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If 53 students are enrolled in both the CS103 (Algorithms and Data Structures) and the M101 (Mathematics for Computer Science) classes, how many of the CS103 students are not enrolled in M101?

Statement (1) by itself is insufficient. We don't know anything about the number of students taking CS103.

Statement (2) by itself is sufficient. S2 tells us that 59 students take CS103. We know that 53 of these 59 students take M101 as well. Thus, we find that \(59 - 53 = 6\) students are not enrolled in M101.

Hello Bunuel, The question stem is silent about the number of students who did not enroll in any of the course. From the solution, it can be seen that that value is taken ZERO.

How can we assume this as such ? Is it a convention that in a set theory question , if the stem is silent about this fact we assume it to be zero ?

Hello Bunuel, The question stem is silent about the number of students who did not enroll in any of the course. From the solution, it can be seen that that value is taken ZERO.

How can we assume this as such ? Is it a convention that in a set theory question , if the stem is silent about this fact we assume it to be zero ?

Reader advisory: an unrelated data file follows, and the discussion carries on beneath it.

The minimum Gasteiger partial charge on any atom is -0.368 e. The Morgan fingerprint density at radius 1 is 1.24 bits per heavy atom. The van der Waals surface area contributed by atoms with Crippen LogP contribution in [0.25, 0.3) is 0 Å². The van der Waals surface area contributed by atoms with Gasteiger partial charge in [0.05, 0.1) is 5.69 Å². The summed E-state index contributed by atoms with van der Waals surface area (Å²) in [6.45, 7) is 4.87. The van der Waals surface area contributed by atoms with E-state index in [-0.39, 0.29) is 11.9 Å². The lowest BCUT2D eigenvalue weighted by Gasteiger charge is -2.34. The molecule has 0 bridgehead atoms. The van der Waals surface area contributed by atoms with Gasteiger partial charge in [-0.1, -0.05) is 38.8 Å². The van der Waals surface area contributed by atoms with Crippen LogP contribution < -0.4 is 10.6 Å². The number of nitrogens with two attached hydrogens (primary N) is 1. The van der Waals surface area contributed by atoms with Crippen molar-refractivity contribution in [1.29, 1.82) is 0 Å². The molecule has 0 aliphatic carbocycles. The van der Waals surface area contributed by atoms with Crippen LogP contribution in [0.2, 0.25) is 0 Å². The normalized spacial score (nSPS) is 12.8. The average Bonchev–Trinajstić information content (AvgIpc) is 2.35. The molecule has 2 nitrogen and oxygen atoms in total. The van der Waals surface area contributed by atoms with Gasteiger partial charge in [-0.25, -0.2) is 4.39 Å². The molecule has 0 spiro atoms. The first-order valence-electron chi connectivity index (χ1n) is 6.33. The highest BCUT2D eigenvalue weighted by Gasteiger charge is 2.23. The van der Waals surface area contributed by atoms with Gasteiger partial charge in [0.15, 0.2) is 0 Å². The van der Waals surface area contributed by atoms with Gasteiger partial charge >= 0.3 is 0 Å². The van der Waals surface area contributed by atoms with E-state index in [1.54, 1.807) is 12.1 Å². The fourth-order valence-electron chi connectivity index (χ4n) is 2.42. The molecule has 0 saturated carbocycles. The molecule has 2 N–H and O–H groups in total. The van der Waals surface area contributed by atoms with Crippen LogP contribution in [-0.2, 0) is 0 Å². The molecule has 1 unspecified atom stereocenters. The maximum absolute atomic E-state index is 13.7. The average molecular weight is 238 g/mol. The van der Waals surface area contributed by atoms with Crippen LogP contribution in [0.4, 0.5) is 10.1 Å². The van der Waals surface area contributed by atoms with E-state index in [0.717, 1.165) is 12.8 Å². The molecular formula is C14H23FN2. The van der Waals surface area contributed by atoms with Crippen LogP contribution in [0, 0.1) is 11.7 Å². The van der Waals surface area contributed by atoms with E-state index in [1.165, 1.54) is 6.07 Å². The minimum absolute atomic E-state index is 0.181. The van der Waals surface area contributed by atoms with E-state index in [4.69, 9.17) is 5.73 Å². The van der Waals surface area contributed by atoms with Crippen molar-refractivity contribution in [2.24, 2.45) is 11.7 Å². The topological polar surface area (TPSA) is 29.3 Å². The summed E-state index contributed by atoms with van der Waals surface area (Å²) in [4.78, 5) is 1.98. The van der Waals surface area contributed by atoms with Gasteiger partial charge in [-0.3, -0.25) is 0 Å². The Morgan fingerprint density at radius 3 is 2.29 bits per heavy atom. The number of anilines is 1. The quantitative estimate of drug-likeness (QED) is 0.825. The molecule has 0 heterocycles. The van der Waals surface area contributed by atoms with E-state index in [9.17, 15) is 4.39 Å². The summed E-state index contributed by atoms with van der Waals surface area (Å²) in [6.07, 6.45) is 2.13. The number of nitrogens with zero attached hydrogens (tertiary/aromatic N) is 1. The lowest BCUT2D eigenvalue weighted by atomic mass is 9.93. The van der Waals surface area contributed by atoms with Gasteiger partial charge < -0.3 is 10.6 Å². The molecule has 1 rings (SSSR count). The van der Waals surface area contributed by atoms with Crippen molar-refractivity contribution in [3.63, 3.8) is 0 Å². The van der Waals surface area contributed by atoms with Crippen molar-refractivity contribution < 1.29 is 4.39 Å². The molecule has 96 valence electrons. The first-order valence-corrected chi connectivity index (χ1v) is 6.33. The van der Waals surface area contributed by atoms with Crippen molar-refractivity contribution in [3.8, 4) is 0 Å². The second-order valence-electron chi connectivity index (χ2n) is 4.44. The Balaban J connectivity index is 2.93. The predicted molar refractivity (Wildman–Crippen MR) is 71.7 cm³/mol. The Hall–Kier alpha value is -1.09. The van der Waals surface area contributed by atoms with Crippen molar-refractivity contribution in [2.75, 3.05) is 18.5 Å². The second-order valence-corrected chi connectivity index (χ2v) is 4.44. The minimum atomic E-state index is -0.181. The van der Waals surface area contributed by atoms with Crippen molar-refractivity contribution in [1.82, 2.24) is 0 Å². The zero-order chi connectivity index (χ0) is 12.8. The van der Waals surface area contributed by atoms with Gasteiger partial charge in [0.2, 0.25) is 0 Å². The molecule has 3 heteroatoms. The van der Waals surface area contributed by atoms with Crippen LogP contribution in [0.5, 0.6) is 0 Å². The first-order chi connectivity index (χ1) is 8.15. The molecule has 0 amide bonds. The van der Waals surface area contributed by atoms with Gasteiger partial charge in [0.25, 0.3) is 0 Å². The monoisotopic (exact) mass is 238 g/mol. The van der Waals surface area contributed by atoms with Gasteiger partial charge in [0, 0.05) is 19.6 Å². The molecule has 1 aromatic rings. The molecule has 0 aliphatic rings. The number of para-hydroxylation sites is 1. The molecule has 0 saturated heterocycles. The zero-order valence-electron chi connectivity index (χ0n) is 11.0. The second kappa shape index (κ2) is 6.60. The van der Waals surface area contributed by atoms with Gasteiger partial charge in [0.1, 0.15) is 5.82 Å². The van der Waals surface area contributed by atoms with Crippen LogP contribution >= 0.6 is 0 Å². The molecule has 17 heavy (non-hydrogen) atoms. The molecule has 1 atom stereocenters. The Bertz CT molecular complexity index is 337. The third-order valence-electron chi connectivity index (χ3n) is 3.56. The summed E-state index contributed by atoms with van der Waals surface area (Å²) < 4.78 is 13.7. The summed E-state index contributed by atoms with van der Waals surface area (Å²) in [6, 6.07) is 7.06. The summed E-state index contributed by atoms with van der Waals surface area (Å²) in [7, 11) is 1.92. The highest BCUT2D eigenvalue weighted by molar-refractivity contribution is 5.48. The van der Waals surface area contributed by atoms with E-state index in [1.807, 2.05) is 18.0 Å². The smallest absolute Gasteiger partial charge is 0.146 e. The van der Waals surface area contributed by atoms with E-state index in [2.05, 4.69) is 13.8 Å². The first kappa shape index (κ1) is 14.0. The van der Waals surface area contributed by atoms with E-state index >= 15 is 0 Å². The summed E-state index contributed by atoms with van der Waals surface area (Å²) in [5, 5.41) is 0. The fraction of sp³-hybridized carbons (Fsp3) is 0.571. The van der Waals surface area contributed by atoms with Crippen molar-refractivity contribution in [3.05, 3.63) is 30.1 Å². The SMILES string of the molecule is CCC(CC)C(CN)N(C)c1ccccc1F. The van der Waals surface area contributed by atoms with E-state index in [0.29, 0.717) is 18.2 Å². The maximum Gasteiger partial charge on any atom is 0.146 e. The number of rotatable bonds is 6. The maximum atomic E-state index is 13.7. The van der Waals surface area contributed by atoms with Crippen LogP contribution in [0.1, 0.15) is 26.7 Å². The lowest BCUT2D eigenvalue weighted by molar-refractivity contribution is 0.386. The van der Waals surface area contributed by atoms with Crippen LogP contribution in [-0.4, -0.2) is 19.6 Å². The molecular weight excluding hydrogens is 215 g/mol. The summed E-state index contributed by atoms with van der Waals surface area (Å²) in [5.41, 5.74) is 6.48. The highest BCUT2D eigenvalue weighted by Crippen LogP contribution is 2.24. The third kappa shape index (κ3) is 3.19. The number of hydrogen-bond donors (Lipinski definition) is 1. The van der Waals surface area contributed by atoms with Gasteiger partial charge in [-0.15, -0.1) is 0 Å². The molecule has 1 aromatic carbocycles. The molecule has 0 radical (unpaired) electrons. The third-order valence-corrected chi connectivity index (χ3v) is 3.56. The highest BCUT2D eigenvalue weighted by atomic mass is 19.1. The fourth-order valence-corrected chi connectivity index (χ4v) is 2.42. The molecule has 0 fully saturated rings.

Thanks.

The question asks "how many of the CS103 students are not enrolled in M101", so we are not interested in students who are not enrolled in any of the classes. It may or may not be 0 but we don't care.
_________________

I used a venn diagram with two overlapping circle to approach this question, one circle each for the two classes. The intersection of the two circles is 53 as 53 students take both classes.

Statement 1 does not tell us anything about the circle for CS students so nut sufficient. Statement 2 tells us the total circle for CS is 59 as we know 53 already overlaps the remainder must be CS only which gives us 59 - 53 = 6. Sufficient.